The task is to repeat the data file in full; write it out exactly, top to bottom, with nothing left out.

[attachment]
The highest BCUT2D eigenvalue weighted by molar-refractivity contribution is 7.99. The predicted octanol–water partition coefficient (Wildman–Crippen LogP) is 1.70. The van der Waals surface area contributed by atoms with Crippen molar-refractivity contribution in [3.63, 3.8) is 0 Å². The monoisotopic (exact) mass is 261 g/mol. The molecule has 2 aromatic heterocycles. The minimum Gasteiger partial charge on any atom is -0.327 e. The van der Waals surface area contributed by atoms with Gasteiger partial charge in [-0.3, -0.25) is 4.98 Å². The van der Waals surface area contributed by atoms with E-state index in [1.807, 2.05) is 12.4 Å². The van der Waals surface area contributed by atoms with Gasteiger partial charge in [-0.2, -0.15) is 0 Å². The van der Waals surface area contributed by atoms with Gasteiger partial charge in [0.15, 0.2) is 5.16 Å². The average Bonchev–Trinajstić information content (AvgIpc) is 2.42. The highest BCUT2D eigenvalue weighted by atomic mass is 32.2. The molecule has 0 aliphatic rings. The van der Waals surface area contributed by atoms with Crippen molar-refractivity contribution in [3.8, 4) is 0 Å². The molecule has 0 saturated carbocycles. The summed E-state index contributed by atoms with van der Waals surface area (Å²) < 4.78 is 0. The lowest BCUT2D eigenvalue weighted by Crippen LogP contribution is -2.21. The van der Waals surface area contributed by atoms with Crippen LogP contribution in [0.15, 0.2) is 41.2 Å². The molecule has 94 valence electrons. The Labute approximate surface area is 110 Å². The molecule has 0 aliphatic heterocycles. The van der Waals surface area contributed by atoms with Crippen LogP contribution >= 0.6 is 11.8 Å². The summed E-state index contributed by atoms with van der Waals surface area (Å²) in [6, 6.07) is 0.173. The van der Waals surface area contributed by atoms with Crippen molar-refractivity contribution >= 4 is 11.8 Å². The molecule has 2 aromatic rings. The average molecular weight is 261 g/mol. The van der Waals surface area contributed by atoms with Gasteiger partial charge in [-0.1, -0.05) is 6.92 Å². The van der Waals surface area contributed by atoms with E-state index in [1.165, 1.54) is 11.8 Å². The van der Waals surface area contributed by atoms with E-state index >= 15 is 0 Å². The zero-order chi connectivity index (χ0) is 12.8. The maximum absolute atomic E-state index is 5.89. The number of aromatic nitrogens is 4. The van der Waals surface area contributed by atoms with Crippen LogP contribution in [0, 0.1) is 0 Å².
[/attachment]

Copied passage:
The highest BCUT2D eigenvalue weighted by molar-refractivity contribution is 7.99. The predicted octanol–water partition coefficient (Wildman–Crippen LogP) is 1.70. The van der Waals surface area contributed by atoms with Crippen molar-refractivity contribution in [3.63, 3.8) is 0 Å². The monoisotopic (exact) mass is 261 g/mol. The molecule has 2 aromatic heterocycles. The minimum Gasteiger partial charge on any atom is -0.327 e. The van der Waals surface area contributed by atoms with Gasteiger partial charge in [-0.3, -0.25) is 4.98 Å². The van der Waals surface area contributed by atoms with E-state index in [1.807, 2.05) is 12.4 Å². The van der Waals surface area contributed by atoms with Gasteiger partial charge in [-0.2, -0.15) is 0 Å². The van der Waals surface area contributed by atoms with Gasteiger partial charge in [0.15, 0.2) is 5.16 Å². The average Bonchev–Trinajstić information content (AvgIpc) is 2.42. The highest BCUT2D eigenvalue weighted by atomic mass is 32.2. The molecule has 0 aliphatic rings. The van der Waals surface area contributed by atoms with Crippen molar-refractivity contribution in [3.8, 4) is 0 Å². The molecule has 0 saturated carbocycles. The summed E-state index contributed by atoms with van der Waals surface area (Å²) < 4.78 is 0. The lowest BCUT2D eigenvalue weighted by Crippen LogP contribution is -2.21. The van der Waals surface area contributed by atoms with Crippen LogP contribution in [0.15, 0.2) is 41.2 Å². The molecule has 94 valence electrons. The Labute approximate surface area is 110 Å². The molecule has 0 aliphatic heterocycles. The van der Waals surface area contributed by atoms with Crippen LogP contribution >= 0.6 is 11.8 Å². The summed E-state index contributed by atoms with van der Waals surface area (Å²) in [6, 6.07) is 0.173. The van der Waals surface area contributed by atoms with Crippen molar-refractivity contribution >= 4 is 11.8 Å². The molecule has 2 aromatic rings. The average molecular weight is 261 g/mol. The van der Waals surface area contributed by atoms with Gasteiger partial charge in [-0.1, -0.05) is 6.92 Å². The van der Waals surface area contributed by atoms with E-state index in [1.165, 1.54) is 11.8 Å². The van der Waals surface area contributed by atoms with E-state index >= 15 is 0 Å². The zero-order chi connectivity index (χ0) is 12.8. The maximum absolute atomic E-state index is 5.89. The number of aromatic nitrogens is 4. The van der Waals surface area contributed by atoms with Crippen LogP contribution in [0, 0.1) is 0 Å².